The entire coastline of Mull is inhabited by otters and signs of their territorial markings (spraints) can be found on prominent features all around the shore. Most of these animals hunt mainly in the sea, frequently bringing their larger prey items to the shore enabling close-up views of these magical creatures. The females give birth to cubs at any time of year, and can sometimes be seen in family groups, playing together in the shallows or on offshore, weed-covered rocks.
Both harbour (common) and grey seals can be seen in locations around the shore, swimming in the sea or lounging on rocks. Watch out for them 'bottling': dozing in the water with their heads bobbing up and down above the surface like a floating bottle, or 'porpoising': arching out of the water just like a dolphin. Both species of seal give birth to pups locally, the harbour seals usually in June and the greys in October. Sometimes exotic creatures turn up, like the bearded seal from the Adriatic that remained for sometime around the shore of Loch na Keal.
Red deer are numerous and can be seen in locations throughout the island, although in summer many of them head up to the higher moorland to feed on the nutritious upland vegetation. In winter they are more often sighted around the coast when they move along the shoreline, feeding on the fresh seaweed that has been washed onto the beaches and rocks. Watch out for them crossing the roads at dusk and dawn in winter. The red deer rut reaches its peak in October when you hear the evocative roar of the stags echoing across the moorland. Organised trips to view the contesting males are usually arranged at this time.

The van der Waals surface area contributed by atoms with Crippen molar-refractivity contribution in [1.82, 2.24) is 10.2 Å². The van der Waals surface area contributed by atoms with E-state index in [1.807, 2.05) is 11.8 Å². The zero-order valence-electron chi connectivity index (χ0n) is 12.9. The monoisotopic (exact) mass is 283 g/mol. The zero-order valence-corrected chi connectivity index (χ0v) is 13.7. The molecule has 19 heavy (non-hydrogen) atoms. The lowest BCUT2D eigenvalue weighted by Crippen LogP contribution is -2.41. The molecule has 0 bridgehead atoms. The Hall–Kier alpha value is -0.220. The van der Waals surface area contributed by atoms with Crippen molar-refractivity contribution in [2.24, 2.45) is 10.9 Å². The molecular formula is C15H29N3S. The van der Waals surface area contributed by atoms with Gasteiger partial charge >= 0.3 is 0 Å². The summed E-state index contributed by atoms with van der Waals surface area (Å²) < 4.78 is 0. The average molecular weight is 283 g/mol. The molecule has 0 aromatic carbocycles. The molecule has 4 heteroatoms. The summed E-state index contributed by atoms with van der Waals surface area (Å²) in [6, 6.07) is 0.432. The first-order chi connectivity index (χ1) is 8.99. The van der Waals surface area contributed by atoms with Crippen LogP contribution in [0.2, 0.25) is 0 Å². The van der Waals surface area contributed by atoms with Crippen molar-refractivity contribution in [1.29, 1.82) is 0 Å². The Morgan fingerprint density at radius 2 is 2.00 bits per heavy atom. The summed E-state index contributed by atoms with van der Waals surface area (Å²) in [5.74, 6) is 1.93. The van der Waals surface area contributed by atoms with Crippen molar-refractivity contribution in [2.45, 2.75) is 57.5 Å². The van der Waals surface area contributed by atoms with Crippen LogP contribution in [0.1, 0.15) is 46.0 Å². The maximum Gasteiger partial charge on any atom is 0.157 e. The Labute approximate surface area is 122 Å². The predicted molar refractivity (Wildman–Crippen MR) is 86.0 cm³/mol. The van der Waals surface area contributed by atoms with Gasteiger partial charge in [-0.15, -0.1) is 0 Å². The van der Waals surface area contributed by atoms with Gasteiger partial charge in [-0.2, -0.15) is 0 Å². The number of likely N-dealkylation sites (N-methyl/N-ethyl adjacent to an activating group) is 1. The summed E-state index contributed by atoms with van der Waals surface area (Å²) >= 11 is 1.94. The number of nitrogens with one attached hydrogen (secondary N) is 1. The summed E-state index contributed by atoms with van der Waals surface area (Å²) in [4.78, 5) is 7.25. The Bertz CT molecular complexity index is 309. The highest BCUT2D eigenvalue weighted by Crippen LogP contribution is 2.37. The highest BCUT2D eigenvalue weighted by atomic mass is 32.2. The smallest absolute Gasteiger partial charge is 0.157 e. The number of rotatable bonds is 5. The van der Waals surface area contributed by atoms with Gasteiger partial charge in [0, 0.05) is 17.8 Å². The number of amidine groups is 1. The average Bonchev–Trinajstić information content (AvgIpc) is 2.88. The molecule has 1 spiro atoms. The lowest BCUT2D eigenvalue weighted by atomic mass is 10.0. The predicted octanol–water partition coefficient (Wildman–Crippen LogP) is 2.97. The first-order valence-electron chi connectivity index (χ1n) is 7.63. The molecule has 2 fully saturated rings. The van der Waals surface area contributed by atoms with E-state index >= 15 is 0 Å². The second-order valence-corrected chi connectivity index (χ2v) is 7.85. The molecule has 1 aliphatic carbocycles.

Roe deer are absent from Mull, and the only other deer species found on the island are fallow, which form small herds in a few places, most notably in the woodland around Knock. Mountain hares occur in small numbers in many areas, their coats moulting for a third time to snow camouflage in winter. Some creatures do not change colour fully, however, and it is not unusual to see a mountain hare that is half ginger-brown and half white. They have suffered from a loss of heather (due to over-grazing by sheep and deer) that robs them of their natural cover and food. Rabbits occur in many places on the island, and have boom and bust years due to myxomatosis.
One of the most unusual and interesting creatures that occurs on Mull in several small herds (or tribes as they are more correctly called) is the impressively horned wild goat. There is much folkore attached to this animal and no-one is really certain how these creatures originally got to the island. They are important ecologically for helping to maintain flower-rich habitats along the more remote coasts such as that around Carsaig in the south of the island, where there are few other grazing/browsing animals.
Stoats and weasels occur in small numbers, while native polecats are rare: many individuals of this latter species show the characteristics of domesticated ferrets that have reverted to wild creatures. The non-native American mink are relatively common, especially along coasts, despite ongoing attempts to control their numbers. They cause significant damage to ground-nesting shorebirds and other species. Pine martens are not thought to have occurred on Mull until recently, when they appeared on the east coast of the island. No-one knows for sure how they arrived, but they are certainly increasing in numbers and spreading.